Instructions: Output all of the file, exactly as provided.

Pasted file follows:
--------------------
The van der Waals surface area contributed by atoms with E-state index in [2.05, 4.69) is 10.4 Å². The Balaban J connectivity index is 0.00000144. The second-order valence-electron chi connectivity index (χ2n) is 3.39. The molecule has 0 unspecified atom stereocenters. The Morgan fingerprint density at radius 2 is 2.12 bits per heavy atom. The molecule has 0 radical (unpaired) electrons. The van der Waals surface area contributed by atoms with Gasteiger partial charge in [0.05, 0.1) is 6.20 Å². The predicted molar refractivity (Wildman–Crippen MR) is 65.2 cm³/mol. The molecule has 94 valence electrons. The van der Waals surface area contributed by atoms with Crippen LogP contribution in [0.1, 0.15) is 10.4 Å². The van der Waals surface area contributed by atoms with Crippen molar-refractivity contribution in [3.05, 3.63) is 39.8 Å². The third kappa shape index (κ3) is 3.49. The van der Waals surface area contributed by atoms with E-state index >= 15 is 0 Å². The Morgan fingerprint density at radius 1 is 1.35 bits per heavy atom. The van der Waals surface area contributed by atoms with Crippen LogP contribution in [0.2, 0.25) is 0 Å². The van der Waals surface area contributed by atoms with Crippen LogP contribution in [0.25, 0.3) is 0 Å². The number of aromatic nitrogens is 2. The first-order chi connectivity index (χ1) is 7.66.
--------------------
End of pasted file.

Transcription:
The van der Waals surface area contributed by atoms with E-state index in [2.05, 4.69) is 10.4 Å². The Balaban J connectivity index is 0.00000144. The second-order valence-electron chi connectivity index (χ2n) is 3.39. The molecule has 0 unspecified atom stereocenters. The Morgan fingerprint density at radius 2 is 2.12 bits per heavy atom. The molecule has 0 radical (unpaired) electrons. The van der Waals surface area contributed by atoms with Gasteiger partial charge in [0.05, 0.1) is 6.20 Å². The predicted molar refractivity (Wildman–Crippen MR) is 65.2 cm³/mol. The molecule has 94 valence electrons. The van der Waals surface area contributed by atoms with Crippen LogP contribution in [0.1, 0.15) is 10.4 Å². The van der Waals surface area contributed by atoms with Crippen molar-refractivity contribution in [3.05, 3.63) is 39.8 Å². The third kappa shape index (κ3) is 3.49. The van der Waals surface area contributed by atoms with E-state index >= 15 is 0 Å². The Morgan fingerprint density at radius 1 is 1.35 bits per heavy atom. The van der Waals surface area contributed by atoms with Crippen LogP contribution in [0.2, 0.25) is 0 Å². The van der Waals surface area contributed by atoms with Crippen LogP contribution in [0.25, 0.3) is 0 Å². The number of aromatic nitrogens is 2. The first-order chi connectivity index (χ1) is 7.66.